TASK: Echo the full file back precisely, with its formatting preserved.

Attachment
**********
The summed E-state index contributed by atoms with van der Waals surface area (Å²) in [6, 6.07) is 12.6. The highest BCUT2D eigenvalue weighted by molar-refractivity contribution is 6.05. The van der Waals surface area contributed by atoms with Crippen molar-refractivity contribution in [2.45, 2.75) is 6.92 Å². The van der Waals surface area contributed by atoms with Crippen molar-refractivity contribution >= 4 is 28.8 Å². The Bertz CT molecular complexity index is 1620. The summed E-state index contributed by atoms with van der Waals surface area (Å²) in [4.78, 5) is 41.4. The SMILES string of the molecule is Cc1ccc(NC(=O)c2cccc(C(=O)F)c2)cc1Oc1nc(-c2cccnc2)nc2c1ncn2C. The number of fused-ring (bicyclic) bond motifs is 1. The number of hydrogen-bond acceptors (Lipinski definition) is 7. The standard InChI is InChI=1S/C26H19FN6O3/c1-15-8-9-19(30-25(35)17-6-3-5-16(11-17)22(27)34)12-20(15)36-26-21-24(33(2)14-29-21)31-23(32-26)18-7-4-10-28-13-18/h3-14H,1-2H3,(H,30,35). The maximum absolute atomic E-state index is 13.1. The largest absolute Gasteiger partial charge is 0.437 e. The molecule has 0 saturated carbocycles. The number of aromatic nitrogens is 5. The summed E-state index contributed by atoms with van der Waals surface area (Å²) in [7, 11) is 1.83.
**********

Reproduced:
The summed E-state index contributed by atoms with van der Waals surface area (Å²) in [6, 6.07) is 12.6. The highest BCUT2D eigenvalue weighted by molar-refractivity contribution is 6.05. The van der Waals surface area contributed by atoms with Crippen molar-refractivity contribution in [2.45, 2.75) is 6.92 Å². The van der Waals surface area contributed by atoms with Crippen molar-refractivity contribution >= 4 is 28.8 Å². The Bertz CT molecular complexity index is 1620. The summed E-state index contributed by atoms with van der Waals surface area (Å²) in [4.78, 5) is 41.4. The SMILES string of the molecule is Cc1ccc(NC(=O)c2cccc(C(=O)F)c2)cc1Oc1nc(-c2cccnc2)nc2c1ncn2C. The number of fused-ring (bicyclic) bond motifs is 1. The number of hydrogen-bond acceptors (Lipinski definition) is 7. The standard InChI is InChI=1S/C26H19FN6O3/c1-15-8-9-19(30-25(35)17-6-3-5-16(11-17)22(27)34)12-20(15)36-26-21-24(33(2)14-29-21)31-23(32-26)18-7-4-10-28-13-18/h3-14H,1-2H3,(H,30,35). The maximum absolute atomic E-state index is 13.1. The largest absolute Gasteiger partial charge is 0.437 e. The molecule has 0 saturated carbocycles. The number of aromatic nitrogens is 5. The summed E-state index contributed by atoms with van der Waals surface area (Å²) in [7, 11) is 1.83.